In what I can only call a bizarre phenomenon, a number of local boards of health in Massachusetts are sacrificing the public's health and protecting youth smoking under the guise of protecting adolescent health. These health boards have declared that flavored tobacco products represent a huge health threat to teens. But rather than banning the flavored cigarettes that are addicting and ultimately killing people, they are taking away the far less harmful electronic cigarettes that have helped many adults quit smoking.
Case in point: Saugus, Massachusetts.
Last week, the Saugus Board of Health voted unanimously
to ban the sale of flavored electronic cigarettes, while allowing flavored cigarettes - which are favored by nearly 50% of Saugus youth smokers - to remain available in stores throughout the town.
This means that although every gas station, convenience store, and pharmacy in Saugus will have to take most of their e-cigarettes off the shelves, they will not have to touch the flavored Marlboro, Camel, and Newport cigarettes that are so popular among the youth of Saugus. They will also be able to continue selling the mint and wintergreen smokeless tobacco products that are also popular among Saugus youth.
In other words, the Board of Health is removing from the market products which probably kill no one, while protecting the sale of deadly consumer products that we know are killing hundreds of thousands of Americans each year.
This makes absolutely no sense, and it is boggling to me why a board of health
would go to such lengths to protect cigarette and smokeless tobacco sales.
The Rest of the Story
Last Wednesday, the Saugus Board of Health adopted a regulation that purportedly bans the sale of all flavored tobacco products in the town. Although that's not a route that I would choose to go, it at least sounds reasonable if applied equally to all flavored tobacco products sold in the town.
But in a show of hypocrisy, the health board decided not
to ban all flavored tobacco products in the town. The board voted to exempt from the ban the flavored tobacco products that are most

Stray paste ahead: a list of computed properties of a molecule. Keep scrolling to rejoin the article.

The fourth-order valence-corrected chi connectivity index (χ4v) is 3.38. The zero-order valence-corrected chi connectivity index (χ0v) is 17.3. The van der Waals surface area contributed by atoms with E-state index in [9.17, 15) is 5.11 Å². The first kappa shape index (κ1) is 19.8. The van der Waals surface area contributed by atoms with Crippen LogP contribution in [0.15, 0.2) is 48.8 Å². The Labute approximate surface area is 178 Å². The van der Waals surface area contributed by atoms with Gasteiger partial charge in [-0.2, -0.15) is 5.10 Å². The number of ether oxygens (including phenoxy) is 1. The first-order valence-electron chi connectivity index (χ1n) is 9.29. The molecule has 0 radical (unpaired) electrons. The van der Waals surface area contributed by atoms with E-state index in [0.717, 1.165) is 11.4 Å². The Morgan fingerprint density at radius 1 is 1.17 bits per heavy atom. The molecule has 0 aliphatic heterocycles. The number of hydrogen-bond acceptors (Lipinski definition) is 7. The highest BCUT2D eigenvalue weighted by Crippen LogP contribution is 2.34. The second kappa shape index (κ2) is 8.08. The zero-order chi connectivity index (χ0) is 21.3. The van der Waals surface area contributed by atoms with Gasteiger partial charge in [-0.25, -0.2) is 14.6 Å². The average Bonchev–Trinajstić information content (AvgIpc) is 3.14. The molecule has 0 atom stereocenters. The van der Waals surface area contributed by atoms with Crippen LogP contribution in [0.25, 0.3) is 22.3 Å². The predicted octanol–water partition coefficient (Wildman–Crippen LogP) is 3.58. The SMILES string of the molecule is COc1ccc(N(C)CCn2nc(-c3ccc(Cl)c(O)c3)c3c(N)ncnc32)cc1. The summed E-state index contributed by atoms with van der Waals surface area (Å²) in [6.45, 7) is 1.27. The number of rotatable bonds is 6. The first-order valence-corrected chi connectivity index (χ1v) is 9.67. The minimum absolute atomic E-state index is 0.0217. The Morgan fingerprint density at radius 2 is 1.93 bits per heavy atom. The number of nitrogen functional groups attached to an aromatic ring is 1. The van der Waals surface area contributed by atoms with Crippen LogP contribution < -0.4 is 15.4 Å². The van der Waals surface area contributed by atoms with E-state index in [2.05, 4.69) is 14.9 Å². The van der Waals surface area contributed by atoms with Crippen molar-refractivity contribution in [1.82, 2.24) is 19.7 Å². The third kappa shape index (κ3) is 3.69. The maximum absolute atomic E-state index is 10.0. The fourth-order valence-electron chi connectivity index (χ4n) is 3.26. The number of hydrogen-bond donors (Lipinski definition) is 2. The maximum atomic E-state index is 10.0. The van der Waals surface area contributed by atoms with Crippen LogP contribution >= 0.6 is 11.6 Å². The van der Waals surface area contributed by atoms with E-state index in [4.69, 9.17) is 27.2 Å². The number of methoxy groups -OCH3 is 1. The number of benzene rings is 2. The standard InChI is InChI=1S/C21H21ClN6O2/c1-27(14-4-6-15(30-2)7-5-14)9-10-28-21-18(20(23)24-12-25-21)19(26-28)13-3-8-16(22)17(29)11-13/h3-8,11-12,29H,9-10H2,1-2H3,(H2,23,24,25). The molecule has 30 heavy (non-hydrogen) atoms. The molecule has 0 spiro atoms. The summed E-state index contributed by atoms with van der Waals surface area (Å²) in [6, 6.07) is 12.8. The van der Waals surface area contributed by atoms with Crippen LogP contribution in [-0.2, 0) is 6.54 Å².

responsible for harming the health of youth in the town (menthol cigarettes, and to some extent mint and wintergreen smokeless tobacco) and to include in the ban flavored non-tobacco products (e-cigarettes) that have not been associated with any significant adverse health effects among youth, but are helping many adult smokers to quit or cut down substantially on the amount they smoke.
You see, the board exempted from regulation three flavors: menthol, mint, and wintergreen. There is no public health rationale
for excluding these three flavors. However, this is an economic
rationale. Banning these three flavors would put a significant dent in smoking and smokeless tobacco use. In contrast, banning only flavored cigars and cigarillos will have no appreciable effect on overall tobacco sales, or on the public's health.
But where stores in Saugus will
see a substantial
loss of sales is in the electronic cigarette category. Now, adults in Saugus who quit smoking using e-cigarettes will find it less convenient to access the vaping products which are maintaining them as former smokers, and many of them will undoubtedly decide to return to smoking, since cigarettes will remain readily available in gas stations, convenience stores, and pharmacies throughout the town.
The director of the Northeast Tobacco Free Community Partnership was quoted
as stating: "Where adolescent brains are still developing, nicotine can produce
structural and chemical changes to the brain and can lead to future
alcohol and other drug addiction, panic attacks and things like
depression. My concern is really for the health and
safety of the youth of Saugus."
Baloney! If her concern was really for the health and safety of the youth of Saugus, then certainly she would have insisted that the Board of Health protect youth from the sale of all
nicotine products, not just the least harmful ones.
A similar regulation
is under consideration by the boards of health in Fitchburg and Leominster, although those laws would apparently allow flavored cigars, cigarillos, and e-cigarettes to be sold in adult-only tobacco retail stores (there are no such stores in Saugus, so in that town, the regulation amounts to a de facto ban on the sale of flavored cigars, cigarillos, and e-cigarettes).
A proponent of the regulations was quoted as stating: "We're pretty much eliminating youth access to flavored products..."
Baloney! Youth will still have access to the most dangerous flavored tobacco product in Fitchburg and Leominster: menthol cigarettes.
It is one thing for a legislative body to compromise the public's health to protect cigarette sales. At least legislative bodies are supposed to take economic factors into consideration. But a board of health is supposed to be primarily protecting the public's health. More importantly, they are expected to actually mean what they say. Neither of those is happening these days in many Massachusetts cities and towns.
The rest of the story is that what these boards of health are essentially telling kids is: "We don't care if you use flavored tobacco products, as long as you are using the most deadly and toxic flavored products. We just don't want you to use mildly risky flavored tobacco products. If you use a flavored tobacco product, we want to make sure that it's actually going to kill you, or at least cause substantial health damage."